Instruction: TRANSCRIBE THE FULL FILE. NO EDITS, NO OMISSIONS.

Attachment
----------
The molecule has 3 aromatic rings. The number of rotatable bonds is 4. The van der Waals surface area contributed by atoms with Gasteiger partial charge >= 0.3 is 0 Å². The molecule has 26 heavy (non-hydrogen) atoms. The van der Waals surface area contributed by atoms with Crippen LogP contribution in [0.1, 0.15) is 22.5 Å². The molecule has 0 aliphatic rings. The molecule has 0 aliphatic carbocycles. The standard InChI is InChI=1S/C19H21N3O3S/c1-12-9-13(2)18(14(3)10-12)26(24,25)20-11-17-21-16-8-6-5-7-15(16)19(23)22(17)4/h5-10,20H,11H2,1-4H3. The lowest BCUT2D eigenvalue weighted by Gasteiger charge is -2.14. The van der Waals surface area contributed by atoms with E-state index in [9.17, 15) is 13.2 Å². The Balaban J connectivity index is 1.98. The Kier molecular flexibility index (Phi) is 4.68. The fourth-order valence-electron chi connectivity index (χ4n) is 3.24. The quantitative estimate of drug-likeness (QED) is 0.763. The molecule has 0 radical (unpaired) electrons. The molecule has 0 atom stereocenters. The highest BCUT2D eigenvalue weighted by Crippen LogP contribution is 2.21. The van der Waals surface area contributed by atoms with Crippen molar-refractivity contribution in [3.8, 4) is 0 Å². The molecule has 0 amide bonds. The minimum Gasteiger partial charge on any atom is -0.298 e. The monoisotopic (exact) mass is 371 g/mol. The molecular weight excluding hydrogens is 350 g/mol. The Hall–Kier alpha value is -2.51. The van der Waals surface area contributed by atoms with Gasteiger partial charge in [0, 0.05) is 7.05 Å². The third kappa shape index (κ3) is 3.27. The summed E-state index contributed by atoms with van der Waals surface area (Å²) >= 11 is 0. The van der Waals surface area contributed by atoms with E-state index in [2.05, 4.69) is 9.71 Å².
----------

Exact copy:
The molecule has 3 aromatic rings. The number of rotatable bonds is 4. The van der Waals surface area contributed by atoms with Gasteiger partial charge >= 0.3 is 0 Å². The molecule has 26 heavy (non-hydrogen) atoms. The van der Waals surface area contributed by atoms with Crippen LogP contribution in [0.1, 0.15) is 22.5 Å². The molecule has 0 aliphatic rings. The molecule has 0 aliphatic carbocycles. The standard InChI is InChI=1S/C19H21N3O3S/c1-12-9-13(2)18(14(3)10-12)26(24,25)20-11-17-21-16-8-6-5-7-15(16)19(23)22(17)4/h5-10,20H,11H2,1-4H3. The lowest BCUT2D eigenvalue weighted by Gasteiger charge is -2.14. The van der Waals surface area contributed by atoms with E-state index in [9.17, 15) is 13.2 Å². The Balaban J connectivity index is 1.98. The Kier molecular flexibility index (Phi) is 4.68. The fourth-order valence-electron chi connectivity index (χ4n) is 3.24. The quantitative estimate of drug-likeness (QED) is 0.763. The molecule has 0 radical (unpaired) electrons. The molecule has 0 atom stereocenters. The highest BCUT2D eigenvalue weighted by Crippen LogP contribution is 2.21. The van der Waals surface area contributed by atoms with Crippen molar-refractivity contribution in [3.8, 4) is 0 Å². The molecule has 0 amide bonds. The minimum Gasteiger partial charge on any atom is -0.298 e. The monoisotopic (exact) mass is 371 g/mol. The molecular weight excluding hydrogens is 350 g/mol. The Hall–Kier alpha value is -2.51. The van der Waals surface area contributed by atoms with Gasteiger partial charge in [0, 0.05) is 7.05 Å². The third kappa shape index (κ3) is 3.27. The summed E-state index contributed by atoms with van der Waals surface area (Å²) >= 11 is 0. The van der Waals surface area contributed by atoms with E-state index in [2.05, 4.69) is 9.71 Å².